Most people don't realize that yoga helps to strengthen bone. It also increases muscle mass and improves strength. It also lubricates the joints and relieves every day aches and pains. In doing all this it also helps to teach the body how to maintain balance and avoid falls. Maybe better known is its connection to mental health. It is considered common knowledge that yoga helps with stress but not as many are aware that it is also known to help with depression and anxiety. In addition to these physical and mental benefits the breath work that is connected with the movement also impacts other our cardiovascular and respiratory health. Many chronic diseases are improved with the addition of yoga. The list could go on and on. In fact I encourage you to reach out to me to find out more about all the ways that yoga could help you!
Fitness has always been easy for me.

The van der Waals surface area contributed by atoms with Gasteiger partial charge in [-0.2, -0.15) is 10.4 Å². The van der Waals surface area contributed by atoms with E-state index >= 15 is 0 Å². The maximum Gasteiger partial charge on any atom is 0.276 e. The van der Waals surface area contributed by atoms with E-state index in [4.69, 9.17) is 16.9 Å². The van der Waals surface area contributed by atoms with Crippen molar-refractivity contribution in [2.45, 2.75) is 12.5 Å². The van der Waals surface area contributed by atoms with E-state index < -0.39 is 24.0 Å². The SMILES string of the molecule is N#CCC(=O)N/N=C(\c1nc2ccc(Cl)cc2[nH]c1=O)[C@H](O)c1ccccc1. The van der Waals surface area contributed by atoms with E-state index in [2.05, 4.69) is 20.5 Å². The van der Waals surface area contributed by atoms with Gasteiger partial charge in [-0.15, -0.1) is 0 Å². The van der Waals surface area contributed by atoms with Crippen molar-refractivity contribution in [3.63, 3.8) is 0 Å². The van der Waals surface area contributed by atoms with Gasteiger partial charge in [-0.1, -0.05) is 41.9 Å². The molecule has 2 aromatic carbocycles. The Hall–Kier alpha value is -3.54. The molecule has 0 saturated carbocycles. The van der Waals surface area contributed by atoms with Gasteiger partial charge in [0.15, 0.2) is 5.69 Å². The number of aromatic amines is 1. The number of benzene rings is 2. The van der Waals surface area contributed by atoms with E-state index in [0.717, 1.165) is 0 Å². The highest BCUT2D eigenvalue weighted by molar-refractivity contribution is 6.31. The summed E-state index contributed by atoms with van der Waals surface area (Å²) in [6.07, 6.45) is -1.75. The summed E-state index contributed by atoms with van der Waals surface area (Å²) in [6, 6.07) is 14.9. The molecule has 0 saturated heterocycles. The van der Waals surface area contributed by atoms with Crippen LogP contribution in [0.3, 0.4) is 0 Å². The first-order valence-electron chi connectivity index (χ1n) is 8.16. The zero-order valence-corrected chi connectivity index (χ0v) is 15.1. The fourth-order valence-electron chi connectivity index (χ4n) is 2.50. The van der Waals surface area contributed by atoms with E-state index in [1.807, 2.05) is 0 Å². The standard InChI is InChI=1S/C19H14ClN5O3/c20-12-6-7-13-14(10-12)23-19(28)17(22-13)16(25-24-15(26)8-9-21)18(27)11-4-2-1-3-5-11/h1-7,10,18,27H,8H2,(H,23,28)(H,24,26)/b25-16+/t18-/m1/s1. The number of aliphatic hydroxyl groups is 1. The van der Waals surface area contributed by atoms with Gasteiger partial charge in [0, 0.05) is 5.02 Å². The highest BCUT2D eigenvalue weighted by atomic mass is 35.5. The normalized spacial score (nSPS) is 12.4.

Well, I should correct that and say that the concept, the rules and the structure of exercise and fitness make sense and are controllable and manageable. This makes it fall into the "easy" category of my life. Fitness was a disconnect from the mind. What you put in, is what you got out. No thinking involved and as simple as that. Not to say that the process or the work itself is easy, running a marathon was more than difficult and no weight lifter will tell you that the journey there was rainbows and sunshine. But in my mind these are doable things with a start and finish. Yoga felt that way also. I would see "yogi's" practicing these crazy poses, I would pin images from pinterest of my "goals". Even if some of these seemed off the wall, they were still something I could put time and effort into and see an end result. I figured if I worked hard enough and stretched long enough eventually I would reach these goals.